50 States of Incorporation: South Carolina

This week on 50 States of Incorporation, we take a look at ‘The Palmetto State,’ South Carolina! Also know as ‘The Rice State’ and ‘The Swamp State,’ South Carolina’s official nickname comes from the state tree, the Sabal Palmetto, which distinguished itself during the revolutionary war. It was a fort made of Palmetto logs that repulsed the British fleet from Sullivan’s Island back in 1776! incorporate in South Carolina But South Carolina has a lot more to offer than strategically useful flora. Though it was hit hard by the recession, its strong agricultural heritage, and the state’s friendly attitude towards business, has really boosted its recovery. So what should South Carolinian entrepreneurs know about their state? And what does it take to open up a business and incorporate in South Carolina?

Are there any benefits to running a business in South Carolina?
Plenty! South Carolina is actually one of the most business-friendly states in the USA. Thumbtack gave the state an A- in overall friendliness, and South Carolina has the tenth lowest tax burden of all states. It also makes sense to incorporate in South Carolina as the state boasts a low, 5% flat corporate income tax rate. Of course, South Carolina does all it can to help small businesses within the state. The South Carolinian Secretary of State’s office maintains a Small Business One-Stop Site to help new entrepreneurs find and file for everything they need to get their business up and running, and the Department of Commerce is proud to offer multiple growth incentives to businesses with the state.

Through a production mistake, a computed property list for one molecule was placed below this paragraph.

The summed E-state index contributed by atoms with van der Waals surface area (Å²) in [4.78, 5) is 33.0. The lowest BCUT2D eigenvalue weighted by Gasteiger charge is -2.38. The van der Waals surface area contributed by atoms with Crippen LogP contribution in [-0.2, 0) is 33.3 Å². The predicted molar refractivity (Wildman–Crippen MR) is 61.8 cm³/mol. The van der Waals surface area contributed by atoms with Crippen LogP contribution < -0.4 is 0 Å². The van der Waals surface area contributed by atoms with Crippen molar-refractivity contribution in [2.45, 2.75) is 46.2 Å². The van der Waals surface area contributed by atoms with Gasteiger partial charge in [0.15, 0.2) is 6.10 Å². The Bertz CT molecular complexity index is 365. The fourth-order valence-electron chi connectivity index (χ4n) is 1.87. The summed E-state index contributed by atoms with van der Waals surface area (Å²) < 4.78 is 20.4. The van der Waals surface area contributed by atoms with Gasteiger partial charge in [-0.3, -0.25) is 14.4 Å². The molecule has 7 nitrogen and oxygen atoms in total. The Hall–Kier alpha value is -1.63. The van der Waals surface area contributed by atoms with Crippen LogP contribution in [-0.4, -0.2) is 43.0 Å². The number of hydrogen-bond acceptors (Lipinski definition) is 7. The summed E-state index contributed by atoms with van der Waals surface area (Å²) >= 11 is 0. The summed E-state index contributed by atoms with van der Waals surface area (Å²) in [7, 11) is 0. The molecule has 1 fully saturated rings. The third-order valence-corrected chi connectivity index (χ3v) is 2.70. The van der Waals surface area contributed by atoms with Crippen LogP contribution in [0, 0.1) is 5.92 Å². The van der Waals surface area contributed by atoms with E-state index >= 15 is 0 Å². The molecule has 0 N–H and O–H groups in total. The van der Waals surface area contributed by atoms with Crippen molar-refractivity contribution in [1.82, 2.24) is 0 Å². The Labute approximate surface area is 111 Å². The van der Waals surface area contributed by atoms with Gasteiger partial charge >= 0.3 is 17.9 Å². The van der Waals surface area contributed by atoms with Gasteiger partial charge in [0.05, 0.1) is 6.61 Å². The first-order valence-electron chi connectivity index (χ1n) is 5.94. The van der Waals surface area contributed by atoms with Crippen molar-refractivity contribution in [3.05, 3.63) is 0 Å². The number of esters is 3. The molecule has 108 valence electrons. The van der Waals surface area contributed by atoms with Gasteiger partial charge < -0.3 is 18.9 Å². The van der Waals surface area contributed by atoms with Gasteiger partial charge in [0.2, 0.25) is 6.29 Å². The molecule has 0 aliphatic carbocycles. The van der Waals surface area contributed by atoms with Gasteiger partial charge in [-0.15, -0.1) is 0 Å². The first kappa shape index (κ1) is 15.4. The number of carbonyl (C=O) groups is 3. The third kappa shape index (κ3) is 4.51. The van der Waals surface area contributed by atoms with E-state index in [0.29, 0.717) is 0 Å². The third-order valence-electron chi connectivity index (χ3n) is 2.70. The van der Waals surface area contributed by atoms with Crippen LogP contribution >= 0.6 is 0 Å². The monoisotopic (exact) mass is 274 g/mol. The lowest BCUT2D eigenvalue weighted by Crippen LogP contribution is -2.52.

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What Happens After You Incorporate or Form an LLC?

For years, MyCorporation has been honored to help thousands of new entrepreneurs to get their new small business started on the right foot by incorporating or forming an LLC. But business maintenance doesn’t end when the articles of incorporation are filed! There are actually a few more steps to ensuring your new entity is compliant and ready for business. In order to help educate new business owners, and answer one of our most commonly asked questions, we are happy to reveal our new video, “What happens after you incorporate or form an LLC?”

Step 1. Apply for an Employer Identification Number. An EIN is going to be needed if you want to open a business bank account, or if you want to hire employees.